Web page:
It comes back to the script, written by Eric Aronson – whose only other credit is a 2001 Lance Bass and Joey Fatone (yes, of N*SYNC) vehicle titled On The Line – instead of director (and accomplished screenwriter in his own right) David Koepp.  See, the script lacks any particularly funny or original quirks, instead resorting to jokes about how women are just insatiable and/or disposable sexual conquests, how foreigners are funny, how Charlie Mortdecai (Depp) is very much whipped by his wife Johanna (Gwyneth Paltrow) despite his best efforts, how Charlie is totally not gay not that he has any problems with gay people, you understand…  When it does try and come up with its own thing, it’s an endless rambling obsession with moustaches that feels forced and cynical, instead of natural and honest, like it’s trying to force the moustache thing into popular and meme culture.  Needless to say, it’s embarrassing.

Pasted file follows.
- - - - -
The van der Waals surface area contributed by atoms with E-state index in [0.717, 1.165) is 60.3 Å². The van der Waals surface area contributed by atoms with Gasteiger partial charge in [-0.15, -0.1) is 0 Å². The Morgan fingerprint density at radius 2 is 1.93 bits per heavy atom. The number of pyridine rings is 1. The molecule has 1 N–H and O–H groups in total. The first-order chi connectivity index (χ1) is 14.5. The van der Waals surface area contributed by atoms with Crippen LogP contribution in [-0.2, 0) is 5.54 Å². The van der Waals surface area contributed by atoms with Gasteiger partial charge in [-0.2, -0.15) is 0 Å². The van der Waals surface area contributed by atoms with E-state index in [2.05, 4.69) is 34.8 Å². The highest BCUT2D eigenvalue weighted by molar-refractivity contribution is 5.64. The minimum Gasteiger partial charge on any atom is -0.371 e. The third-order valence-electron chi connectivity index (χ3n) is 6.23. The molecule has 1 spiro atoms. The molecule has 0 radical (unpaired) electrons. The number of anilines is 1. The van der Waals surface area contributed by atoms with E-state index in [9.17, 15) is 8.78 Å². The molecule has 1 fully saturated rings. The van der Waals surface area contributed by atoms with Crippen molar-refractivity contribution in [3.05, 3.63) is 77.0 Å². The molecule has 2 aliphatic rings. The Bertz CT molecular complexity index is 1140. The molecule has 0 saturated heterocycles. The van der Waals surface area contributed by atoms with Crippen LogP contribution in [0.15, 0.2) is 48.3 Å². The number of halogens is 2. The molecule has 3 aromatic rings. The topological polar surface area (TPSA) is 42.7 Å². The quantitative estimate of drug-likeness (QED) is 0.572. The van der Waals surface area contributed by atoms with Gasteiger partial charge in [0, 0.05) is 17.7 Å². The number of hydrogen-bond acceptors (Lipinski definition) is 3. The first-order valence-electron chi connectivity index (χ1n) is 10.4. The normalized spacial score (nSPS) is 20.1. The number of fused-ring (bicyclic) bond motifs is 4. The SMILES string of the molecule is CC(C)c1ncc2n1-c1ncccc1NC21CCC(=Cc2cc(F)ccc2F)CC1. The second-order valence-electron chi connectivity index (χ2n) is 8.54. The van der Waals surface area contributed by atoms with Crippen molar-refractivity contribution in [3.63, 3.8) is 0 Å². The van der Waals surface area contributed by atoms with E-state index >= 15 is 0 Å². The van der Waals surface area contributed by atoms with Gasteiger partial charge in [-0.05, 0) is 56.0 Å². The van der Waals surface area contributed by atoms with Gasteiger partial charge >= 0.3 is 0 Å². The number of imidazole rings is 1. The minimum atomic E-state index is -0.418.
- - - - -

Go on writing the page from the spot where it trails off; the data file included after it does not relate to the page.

Even more problematic is that nobody in the film is particularly likeable or entertaining to watch.  Charlie is a pompous self-centred asshat whose characterisation is rarely consistent save for the “irritating” part – especially since the film can’t decide just how much of a total nitwit the guy is – Johanna should be a fun foil to Charlie but she and Depp have the sexual chemistry of a rat and a bucket of rat poison, Inspector Martland (Ewan McGregor, oh god why) ends up being a humourless squib on the film instead of an entertainingly humourless squib – and whose relentless pursuit of Johanna never really comes off as convincingly sweet or believable – and the less said about Olivia Munn’s nymphomaniac Georgina Krampf – three guesses as to what the sole joke surrounding her character is and which side she ends up on, first two don’t count – the better.